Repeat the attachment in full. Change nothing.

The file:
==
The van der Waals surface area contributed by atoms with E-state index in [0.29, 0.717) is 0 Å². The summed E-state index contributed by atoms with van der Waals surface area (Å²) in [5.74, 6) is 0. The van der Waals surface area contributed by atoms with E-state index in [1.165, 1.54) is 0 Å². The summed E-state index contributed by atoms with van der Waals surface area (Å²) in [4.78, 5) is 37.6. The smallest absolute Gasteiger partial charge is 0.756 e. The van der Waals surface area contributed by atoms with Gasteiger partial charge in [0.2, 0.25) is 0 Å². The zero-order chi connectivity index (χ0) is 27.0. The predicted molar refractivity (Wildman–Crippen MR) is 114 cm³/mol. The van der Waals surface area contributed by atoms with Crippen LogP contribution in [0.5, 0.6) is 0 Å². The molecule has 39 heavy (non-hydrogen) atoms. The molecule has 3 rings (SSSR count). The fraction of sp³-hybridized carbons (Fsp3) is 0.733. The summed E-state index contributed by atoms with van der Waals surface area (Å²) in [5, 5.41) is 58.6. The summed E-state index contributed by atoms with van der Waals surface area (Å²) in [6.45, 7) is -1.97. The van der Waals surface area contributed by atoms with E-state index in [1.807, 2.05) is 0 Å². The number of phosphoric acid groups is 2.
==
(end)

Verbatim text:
The van der Waals surface area contributed by atoms with E-state index in [0.29, 0.717) is 0 Å². The summed E-state index contributed by atoms with van der Waals surface area (Å²) in [5.74, 6) is 0. The van der Waals surface area contributed by atoms with E-state index in [1.165, 1.54) is 0 Å². The summed E-state index contributed by atoms with van der Waals surface area (Å²) in [4.78, 5) is 37.6. The smallest absolute Gasteiger partial charge is 0.756 e. The van der Waals surface area contributed by atoms with Gasteiger partial charge in [0.2, 0.25) is 0 Å². The zero-order chi connectivity index (χ0) is 27.0. The predicted molar refractivity (Wildman–Crippen MR) is 114 cm³/mol. The van der Waals surface area contributed by atoms with Crippen LogP contribution in [0.5, 0.6) is 0 Å². The molecule has 39 heavy (non-hydrogen) atoms. The molecule has 3 rings (SSSR count). The fraction of sp³-hybridized carbons (Fsp3) is 0.733. The summed E-state index contributed by atoms with van der Waals surface area (Å²) in [5, 5.41) is 58.6. The summed E-state index contributed by atoms with van der Waals surface area (Å²) in [6.45, 7) is -1.97. The van der Waals surface area contributed by atoms with E-state index in [1.807, 2.05) is 0 Å². The number of phosphoric acid groups is 2.